Where to begin

Making this a teachable moment even for our youngest community members

It’s hard to believe that it was one month ago today when we woke up to news of the attacks on Israel by Hamas. I found myself glued to these reports in disbelief; it was as if a nightmare was unfolding before my eyes. 

As a director at a Jewish preschool, my thoughts immediately turned to my staff, many of whom have family living in Israel. I began frantically texting, calling and reaching out, hoping to receive word that their loved ones were accounted for and safe. After every text I sent, it felt like an eternity waiting for a response. 

My own children, now teenagers, witnessed my response to the news. They observed my distress, concern, sadness and even fear on that fateful Saturday and in the days that followed; and they also saw me jump into action, checking on friends and offering my support. 

I am well aware, as a parent, an educator and a preschool director, that children learn by example and they are always watching us. We are showing them with our actions and words how we respond to stressful situations.

On Monday, Oct. 9, I welcomed my staff back to work with hugs and space to share whatever was on their minds. In spite of the reports from Israel, we had a job to do, and our focus would now turn to our students. 

There are plenty of resources on the internet about how to talk to children about the conflict in Israel, but these resources mainly focus on children from elementary through high school-age kids. As a Jewish preschool teaching a Jewish curriculum to Jewish children, we know we can’t ignore the proverbial elephant in the room — but where to begin? 

We don’t talk about Hamas, or the war, or the extent of the violence that is going on in Israel and in Gaza. Instead, we talk about Israel. We share stories and pictures. We play “Hatikvah.” We sing “Am Yisrael Chai.” Through our actions and our words, we rise above. We lift each other up in song and in prayer.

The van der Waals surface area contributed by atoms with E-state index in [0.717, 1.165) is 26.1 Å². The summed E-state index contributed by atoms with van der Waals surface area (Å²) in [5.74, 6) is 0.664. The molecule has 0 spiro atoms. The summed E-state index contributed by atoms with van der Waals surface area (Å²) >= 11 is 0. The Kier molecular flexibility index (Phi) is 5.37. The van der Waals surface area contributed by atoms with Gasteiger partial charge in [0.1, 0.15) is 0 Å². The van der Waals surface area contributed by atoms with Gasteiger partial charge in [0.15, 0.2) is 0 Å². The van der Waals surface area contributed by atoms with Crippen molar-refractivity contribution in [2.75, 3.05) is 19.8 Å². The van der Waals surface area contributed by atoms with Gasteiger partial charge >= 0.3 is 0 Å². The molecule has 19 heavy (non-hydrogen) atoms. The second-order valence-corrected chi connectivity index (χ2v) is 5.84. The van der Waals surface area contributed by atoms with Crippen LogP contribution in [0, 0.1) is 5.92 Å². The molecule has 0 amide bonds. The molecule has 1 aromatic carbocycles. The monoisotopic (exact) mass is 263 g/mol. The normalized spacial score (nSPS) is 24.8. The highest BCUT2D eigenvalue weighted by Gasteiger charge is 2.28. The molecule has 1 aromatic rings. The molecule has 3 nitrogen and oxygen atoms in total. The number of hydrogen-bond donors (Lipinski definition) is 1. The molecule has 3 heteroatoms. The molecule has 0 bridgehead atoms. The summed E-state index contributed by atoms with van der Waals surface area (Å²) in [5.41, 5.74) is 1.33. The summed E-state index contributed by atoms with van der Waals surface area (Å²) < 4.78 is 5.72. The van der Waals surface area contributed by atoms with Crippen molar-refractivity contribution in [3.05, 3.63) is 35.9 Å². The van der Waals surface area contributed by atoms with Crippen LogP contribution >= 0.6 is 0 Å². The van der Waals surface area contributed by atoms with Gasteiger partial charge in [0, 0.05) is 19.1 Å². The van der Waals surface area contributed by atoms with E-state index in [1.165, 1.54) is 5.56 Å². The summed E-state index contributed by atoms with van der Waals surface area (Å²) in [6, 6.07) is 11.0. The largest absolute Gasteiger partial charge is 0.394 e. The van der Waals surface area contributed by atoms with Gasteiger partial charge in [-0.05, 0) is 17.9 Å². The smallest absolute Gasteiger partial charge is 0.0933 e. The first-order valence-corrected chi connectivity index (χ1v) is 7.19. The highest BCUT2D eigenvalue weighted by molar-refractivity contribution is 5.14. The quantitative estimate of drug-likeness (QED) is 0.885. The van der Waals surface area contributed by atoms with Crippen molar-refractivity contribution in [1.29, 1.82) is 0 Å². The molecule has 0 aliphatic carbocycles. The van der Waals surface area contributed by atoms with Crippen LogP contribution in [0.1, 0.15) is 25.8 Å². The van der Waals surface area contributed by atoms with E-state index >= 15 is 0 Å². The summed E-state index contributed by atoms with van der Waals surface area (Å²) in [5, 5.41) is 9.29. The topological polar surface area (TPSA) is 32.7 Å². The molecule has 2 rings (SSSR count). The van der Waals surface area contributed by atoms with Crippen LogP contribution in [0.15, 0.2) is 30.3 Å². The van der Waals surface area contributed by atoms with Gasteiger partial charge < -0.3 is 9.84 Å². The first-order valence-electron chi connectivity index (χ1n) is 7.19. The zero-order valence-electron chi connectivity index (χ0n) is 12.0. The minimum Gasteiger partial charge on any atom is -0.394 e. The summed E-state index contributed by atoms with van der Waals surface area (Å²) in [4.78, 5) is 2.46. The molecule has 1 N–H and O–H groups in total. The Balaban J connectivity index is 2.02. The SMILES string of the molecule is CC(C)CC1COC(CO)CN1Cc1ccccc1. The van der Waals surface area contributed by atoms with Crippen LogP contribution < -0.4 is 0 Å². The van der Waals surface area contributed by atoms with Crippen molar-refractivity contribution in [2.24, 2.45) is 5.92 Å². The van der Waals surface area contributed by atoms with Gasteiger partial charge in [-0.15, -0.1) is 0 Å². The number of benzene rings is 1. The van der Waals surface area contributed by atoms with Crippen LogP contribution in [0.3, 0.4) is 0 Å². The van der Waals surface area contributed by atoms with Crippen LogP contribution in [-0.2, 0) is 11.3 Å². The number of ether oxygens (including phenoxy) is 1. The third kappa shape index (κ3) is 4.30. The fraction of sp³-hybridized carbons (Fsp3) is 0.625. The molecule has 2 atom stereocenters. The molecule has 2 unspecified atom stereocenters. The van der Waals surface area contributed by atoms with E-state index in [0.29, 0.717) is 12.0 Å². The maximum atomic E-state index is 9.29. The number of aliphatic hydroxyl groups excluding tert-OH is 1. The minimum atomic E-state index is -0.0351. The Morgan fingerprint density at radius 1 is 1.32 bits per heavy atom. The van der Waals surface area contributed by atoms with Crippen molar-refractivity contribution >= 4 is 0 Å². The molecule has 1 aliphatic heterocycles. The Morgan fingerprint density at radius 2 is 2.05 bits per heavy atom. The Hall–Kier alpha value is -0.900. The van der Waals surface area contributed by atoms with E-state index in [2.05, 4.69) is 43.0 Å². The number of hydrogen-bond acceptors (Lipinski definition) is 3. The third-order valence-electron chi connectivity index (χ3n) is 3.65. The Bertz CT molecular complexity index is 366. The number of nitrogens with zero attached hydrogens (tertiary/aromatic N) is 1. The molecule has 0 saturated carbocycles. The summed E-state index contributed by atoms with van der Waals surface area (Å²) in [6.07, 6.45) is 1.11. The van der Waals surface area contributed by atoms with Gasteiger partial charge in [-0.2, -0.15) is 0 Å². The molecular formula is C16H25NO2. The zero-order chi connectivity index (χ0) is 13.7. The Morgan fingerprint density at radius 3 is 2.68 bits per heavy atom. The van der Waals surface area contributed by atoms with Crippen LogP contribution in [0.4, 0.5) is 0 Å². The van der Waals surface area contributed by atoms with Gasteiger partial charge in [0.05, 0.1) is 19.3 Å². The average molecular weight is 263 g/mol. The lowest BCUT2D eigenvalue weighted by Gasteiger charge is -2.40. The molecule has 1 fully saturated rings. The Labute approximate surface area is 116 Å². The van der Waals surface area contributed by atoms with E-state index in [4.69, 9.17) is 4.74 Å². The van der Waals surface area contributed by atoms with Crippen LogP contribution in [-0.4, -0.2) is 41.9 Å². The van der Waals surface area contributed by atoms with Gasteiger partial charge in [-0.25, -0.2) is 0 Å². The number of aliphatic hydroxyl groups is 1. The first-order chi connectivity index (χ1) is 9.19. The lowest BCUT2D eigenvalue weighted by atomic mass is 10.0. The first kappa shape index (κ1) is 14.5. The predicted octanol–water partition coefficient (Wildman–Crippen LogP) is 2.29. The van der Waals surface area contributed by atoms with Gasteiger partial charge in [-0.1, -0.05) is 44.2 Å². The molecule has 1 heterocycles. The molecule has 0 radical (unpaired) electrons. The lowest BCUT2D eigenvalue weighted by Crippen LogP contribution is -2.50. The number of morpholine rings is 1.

In this unprecedented moment in their lives and ours, there are meaningful, age-appropriate lessons we can impart:

Jewish pride: We can remind our preschoolers that the Jewish people have a rich history steeped in tradition and defined by stories of perseverance, survival and overcoming adversity. 

Connection to Israel: We teach our students about Israeli culture: its geography, foods, and traditions. We also compare and contrast life in Israel versus life in the United States.

The Israeli flag: The colors blue and white and the distinctive elements of the flag — the magen David, flanked by two blue stripes — are easy to distinguish among flags from other countries. In our classrooms, we hang Israeli flags alongside the flag of the United States.

Friends helping friends: Israel is an important part of our Jewish heritage. We bring in tzedakah to donate to our friends in Israel because we, as Jews, want to help our friends.

Connection to the global Jewish community: We celebrate Shabbat. We model for our littlest learners this Jewish ritual that comes every Friday night, no matter what is going on in the world. We light candles and say blessings. We add a special prayer for Israel. We remind the children that Shabbat connects us to Jewish people all over the world. We are not alone. 

The children are watching us, observing our actions and listening to our words. If we rise up, they will too. 

Jen Schiffer is the director of The Community Synagogue L’Dor V’Dor Early Childhood Center in Port Washington, N.Y. She has worked in the field of Jewish early childhood education for almost 15 years, teaching in Queens and Long Island and serving on the board of the Jewish Early Childhood Association (JECA).